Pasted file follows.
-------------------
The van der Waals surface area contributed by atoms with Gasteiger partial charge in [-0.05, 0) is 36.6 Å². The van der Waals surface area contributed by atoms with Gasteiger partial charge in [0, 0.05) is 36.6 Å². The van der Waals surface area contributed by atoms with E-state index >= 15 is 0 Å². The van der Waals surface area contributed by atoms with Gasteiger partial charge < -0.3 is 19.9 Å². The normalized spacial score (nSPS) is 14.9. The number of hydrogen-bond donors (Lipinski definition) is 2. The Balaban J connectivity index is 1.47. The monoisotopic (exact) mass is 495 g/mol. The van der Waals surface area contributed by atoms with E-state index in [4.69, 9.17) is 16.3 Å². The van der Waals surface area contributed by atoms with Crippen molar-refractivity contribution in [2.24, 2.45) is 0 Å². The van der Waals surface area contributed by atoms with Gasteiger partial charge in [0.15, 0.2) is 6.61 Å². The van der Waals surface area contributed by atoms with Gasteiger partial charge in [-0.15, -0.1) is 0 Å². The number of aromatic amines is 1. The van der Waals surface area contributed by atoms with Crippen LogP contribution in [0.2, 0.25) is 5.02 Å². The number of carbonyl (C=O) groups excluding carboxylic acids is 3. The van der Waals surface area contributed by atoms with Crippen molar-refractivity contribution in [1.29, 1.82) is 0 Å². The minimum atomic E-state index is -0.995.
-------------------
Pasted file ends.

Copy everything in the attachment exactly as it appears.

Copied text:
The van der Waals surface area contributed by atoms with Gasteiger partial charge in [-0.05, 0) is 36.6 Å². The van der Waals surface area contributed by atoms with Gasteiger partial charge in [0, 0.05) is 36.6 Å². The van der Waals surface area contributed by atoms with E-state index >= 15 is 0 Å². The van der Waals surface area contributed by atoms with Gasteiger partial charge < -0.3 is 19.9 Å². The normalized spacial score (nSPS) is 14.9. The number of hydrogen-bond donors (Lipinski definition) is 2. The Balaban J connectivity index is 1.47. The monoisotopic (exact) mass is 495 g/mol. The van der Waals surface area contributed by atoms with E-state index in [4.69, 9.17) is 16.3 Å². The van der Waals surface area contributed by atoms with Crippen molar-refractivity contribution in [2.24, 2.45) is 0 Å². The van der Waals surface area contributed by atoms with Gasteiger partial charge in [0.15, 0.2) is 6.61 Å². The van der Waals surface area contributed by atoms with Gasteiger partial charge in [-0.15, -0.1) is 0 Å². The number of aromatic amines is 1. The van der Waals surface area contributed by atoms with Crippen LogP contribution in [0.2, 0.25) is 5.02 Å². The number of carbonyl (C=O) groups excluding carboxylic acids is 3. The van der Waals surface area contributed by atoms with Crippen molar-refractivity contribution in [1.29, 1.82) is 0 Å². The minimum atomic E-state index is -0.995.